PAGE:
Writing is a lonely thing to do.
But theatre is a quintessentially social art. In fact, even when I'm alone writing, I'm listening to a bunch of characters talking in my head. And then there's readings, rehearsals, shows, etc.
Nonetheless, it helps to know other writers who are trying to do it since often you need to kvetch about what's going on with those characters in your head, the rehearsals and the yaddie yaddie ya.
Even moreso when it comes to writing tv and film - arts that are social in a quintessentially different way.
Which is why, when I arrived in LA in September, I gave my old friends at the Writers Boot Camp a call.
A "school" that offers classes to help aspiring tv and film writers the tools to put together spec film and tv scripts, I was a Boot Camp conscript (to boldly continue their metaphor) back in my San Francisco days. To be quite honest, I thought there were many problems with the program, but it did help me accomplish my goals: I wrote a screenplay; I got an understanding of screenplay structure; I met other writers working in the form.
It was the meeting of other writers that I was after this time. Plus, any kind of connect to the Industry might be helpful - even if I had to pay for it.
It had been a full ten years since I'd taken a class, so it was eye-opening just how big they'd gotten in LA. The offices themselves were nestled in the refurbished warehouses of Bergamot Station in Santa Monica. The parking lot was thick with luxury cars and SUVs. Production companies and art galleries occupied spaces on either side of the WBC space - which itself was large, airy and loft-like.
I sat down on the Knoll-like couches in the lobby and waited for the Boot Camp representative whom I'll call "Dave" to come down and talk with me.
We passed a glass walled room filled with about thirty actors sitting in a U on our way to another classroom to chat. "We do full readings of some of our students work occasionally," Dave explained. I'd been to a Boot Camp event or two in New York where they have another office that was little more than a room with a desk.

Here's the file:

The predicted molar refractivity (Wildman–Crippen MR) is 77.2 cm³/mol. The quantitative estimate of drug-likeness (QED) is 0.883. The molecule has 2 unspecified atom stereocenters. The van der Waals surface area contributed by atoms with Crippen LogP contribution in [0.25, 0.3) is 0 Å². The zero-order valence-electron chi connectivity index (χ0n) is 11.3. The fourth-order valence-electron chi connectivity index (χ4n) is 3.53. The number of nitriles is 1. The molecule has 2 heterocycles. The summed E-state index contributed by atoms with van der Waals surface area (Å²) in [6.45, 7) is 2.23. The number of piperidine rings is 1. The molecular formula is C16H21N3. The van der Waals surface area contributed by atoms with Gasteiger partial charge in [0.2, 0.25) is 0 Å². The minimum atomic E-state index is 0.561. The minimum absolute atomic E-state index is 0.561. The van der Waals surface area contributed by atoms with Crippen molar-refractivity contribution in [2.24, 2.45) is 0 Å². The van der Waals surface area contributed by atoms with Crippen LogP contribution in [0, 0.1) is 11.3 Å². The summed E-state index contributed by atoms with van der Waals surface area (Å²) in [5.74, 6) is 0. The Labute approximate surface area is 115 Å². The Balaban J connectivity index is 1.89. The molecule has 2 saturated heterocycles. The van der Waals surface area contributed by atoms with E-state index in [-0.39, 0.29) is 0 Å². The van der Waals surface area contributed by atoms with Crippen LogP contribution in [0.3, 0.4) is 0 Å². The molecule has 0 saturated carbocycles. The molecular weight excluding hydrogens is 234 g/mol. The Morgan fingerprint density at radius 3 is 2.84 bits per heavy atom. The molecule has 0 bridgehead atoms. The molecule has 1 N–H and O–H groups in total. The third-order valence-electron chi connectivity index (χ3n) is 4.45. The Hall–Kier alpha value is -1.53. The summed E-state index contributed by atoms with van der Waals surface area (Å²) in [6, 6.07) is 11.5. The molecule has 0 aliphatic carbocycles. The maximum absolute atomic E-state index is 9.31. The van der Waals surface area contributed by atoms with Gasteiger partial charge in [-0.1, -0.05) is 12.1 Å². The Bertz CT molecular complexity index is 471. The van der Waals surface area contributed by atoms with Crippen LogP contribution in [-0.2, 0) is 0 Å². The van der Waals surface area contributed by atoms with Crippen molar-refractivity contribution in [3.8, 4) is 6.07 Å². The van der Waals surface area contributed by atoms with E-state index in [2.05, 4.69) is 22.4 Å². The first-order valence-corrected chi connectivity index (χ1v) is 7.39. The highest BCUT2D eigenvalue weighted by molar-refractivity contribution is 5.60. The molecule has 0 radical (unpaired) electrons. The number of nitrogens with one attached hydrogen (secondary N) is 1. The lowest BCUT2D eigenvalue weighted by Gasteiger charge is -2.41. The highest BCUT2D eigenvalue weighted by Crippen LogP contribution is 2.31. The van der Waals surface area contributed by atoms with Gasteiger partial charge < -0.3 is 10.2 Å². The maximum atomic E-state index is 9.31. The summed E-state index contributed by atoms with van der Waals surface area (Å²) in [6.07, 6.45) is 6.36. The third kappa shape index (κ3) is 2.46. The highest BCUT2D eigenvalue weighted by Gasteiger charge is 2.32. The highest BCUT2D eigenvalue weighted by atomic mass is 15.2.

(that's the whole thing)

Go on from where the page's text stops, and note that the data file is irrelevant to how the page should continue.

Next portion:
Dave, who'd been a standup comedian at one time, was funny and genial. He told me that most of the offices in smaller markets like San Francisco had been closed. "We found that people who were serious about this tended to move here anyway to do it."
"We have two programs, a short course and an intensive program. The intensive is 22 weeks and $7200. It's the one I recommend for most people who are serious. It will help you get a script together, rewrite and get another script together. The shorter course tends to be filled with people who are still trying to figure out how serious they are about it."
They put tv and film writers together in classes. "The tools are the same for both," Dave said.
I told him that I wasn't sure I could handle the price tag - I already owe a lot of money for my MFA. He answered by saying that there are ways - through credit cards or lay-away - to work with my pinched situation.
What about after you finish? Is there any pipeline to the Industry?
"If you go on the Web site, you'll see we have quite a few success stories. And we're working on creating a production company as well."
It wasn't exactly what I wanted to hear, but it was true - the site was full of stories from alumni who'd gone on to bigger and better things - though I seemed to remember vague chat about the production company stuff 10 years ago.
Do you drop people who are no good?
"No, I can't say we do. Though you'll get a pretty strong indication if you're not coming up with stuff that's any good."
Again, I have to say, I was hoping to hear something else - that you'd get canned if you sucked. Especially since I'd gone to an advertising portfolio school where that's what they did. Because of that they were able to claim - at the time - to have a 99% placement rate if you actually graduated. Few did - but that was often because they found jobs before they had to pay for the final semester.
Here, however, I had to kick myself under the table. It was an unfair comparison on my part. The movie and tv industries were/are significantly different from advertising.
Dave inadvertently reminded me of that near the end of our conversation: "We can help you get a couple of scripts together and ready. Hopefully, what happens is you get those in a producer’s hands and they like you and remember you next year when you give them some new material. It's a long process."
We ended our interview with some conversation about the Dodgers. Dave's kids were big into baseball and he was heading off to go watch one of their games.
Eventhough I'm no Dodgers fan (I'm for the Evil Empire), it made me like Dave immensely.
This is the Writers Boot Camp logo. Only it's not the stars and stripes being raised, it's a pen.
No, really. It is.